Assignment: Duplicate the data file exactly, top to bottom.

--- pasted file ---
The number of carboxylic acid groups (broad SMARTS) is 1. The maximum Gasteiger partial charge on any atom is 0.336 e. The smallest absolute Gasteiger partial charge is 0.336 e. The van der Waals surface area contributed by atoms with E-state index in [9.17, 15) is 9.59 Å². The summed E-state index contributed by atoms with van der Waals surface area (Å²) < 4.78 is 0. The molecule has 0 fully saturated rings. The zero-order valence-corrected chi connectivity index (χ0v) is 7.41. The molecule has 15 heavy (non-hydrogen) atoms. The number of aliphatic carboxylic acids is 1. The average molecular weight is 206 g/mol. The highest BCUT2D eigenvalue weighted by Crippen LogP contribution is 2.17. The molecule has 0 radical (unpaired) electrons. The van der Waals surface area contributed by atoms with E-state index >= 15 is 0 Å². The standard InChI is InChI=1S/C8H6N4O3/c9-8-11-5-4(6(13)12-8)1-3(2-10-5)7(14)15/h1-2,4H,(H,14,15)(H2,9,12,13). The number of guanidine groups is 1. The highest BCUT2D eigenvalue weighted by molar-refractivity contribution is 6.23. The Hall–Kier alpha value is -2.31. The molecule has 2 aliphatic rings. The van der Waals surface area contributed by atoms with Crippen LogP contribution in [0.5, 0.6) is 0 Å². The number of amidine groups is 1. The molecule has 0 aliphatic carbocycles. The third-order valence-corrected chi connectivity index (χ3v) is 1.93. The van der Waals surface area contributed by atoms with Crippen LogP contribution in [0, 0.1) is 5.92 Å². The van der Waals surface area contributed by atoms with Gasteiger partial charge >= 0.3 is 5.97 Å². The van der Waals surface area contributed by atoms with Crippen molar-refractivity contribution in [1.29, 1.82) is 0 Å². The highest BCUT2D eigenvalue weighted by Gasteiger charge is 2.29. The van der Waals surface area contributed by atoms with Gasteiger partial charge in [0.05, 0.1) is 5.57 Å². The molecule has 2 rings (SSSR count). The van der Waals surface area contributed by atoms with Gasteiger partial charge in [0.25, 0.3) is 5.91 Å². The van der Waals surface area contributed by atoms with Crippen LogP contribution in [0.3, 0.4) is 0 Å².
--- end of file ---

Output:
The number of carboxylic acid groups (broad SMARTS) is 1. The maximum Gasteiger partial charge on any atom is 0.336 e. The smallest absolute Gasteiger partial charge is 0.336 e. The van der Waals surface area contributed by atoms with E-state index in [9.17, 15) is 9.59 Å². The summed E-state index contributed by atoms with van der Waals surface area (Å²) < 4.78 is 0. The molecule has 0 fully saturated rings. The zero-order valence-corrected chi connectivity index (χ0v) is 7.41. The molecule has 15 heavy (non-hydrogen) atoms. The number of aliphatic carboxylic acids is 1. The average molecular weight is 206 g/mol. The highest BCUT2D eigenvalue weighted by Crippen LogP contribution is 2.17. The molecule has 0 radical (unpaired) electrons. The van der Waals surface area contributed by atoms with E-state index >= 15 is 0 Å². The standard InChI is InChI=1S/C8H6N4O3/c9-8-11-5-4(6(13)12-8)1-3(2-10-5)7(14)15/h1-2,4H,(H,14,15)(H2,9,12,13). The number of guanidine groups is 1. The highest BCUT2D eigenvalue weighted by molar-refractivity contribution is 6.23. The Hall–Kier alpha value is -2.31. The molecule has 2 aliphatic rings. The van der Waals surface area contributed by atoms with Crippen LogP contribution in [0.5, 0.6) is 0 Å². The number of amidine groups is 1. The molecule has 0 aliphatic carbocycles. The third-order valence-corrected chi connectivity index (χ3v) is 1.93. The van der Waals surface area contributed by atoms with Crippen LogP contribution in [0, 0.1) is 5.92 Å². The van der Waals surface area contributed by atoms with Gasteiger partial charge >= 0.3 is 5.97 Å². The van der Waals surface area contributed by atoms with Crippen molar-refractivity contribution in [1.29, 1.82) is 0 Å². The highest BCUT2D eigenvalue weighted by Gasteiger charge is 2.29. The van der Waals surface area contributed by atoms with Gasteiger partial charge in [0.05, 0.1) is 5.57 Å². The molecule has 2 rings (SSSR count). The van der Waals surface area contributed by atoms with Gasteiger partial charge in [0.25, 0.3) is 5.91 Å². The van der Waals surface area contributed by atoms with Crippen LogP contribution in [0.3, 0.4) is 0 Å².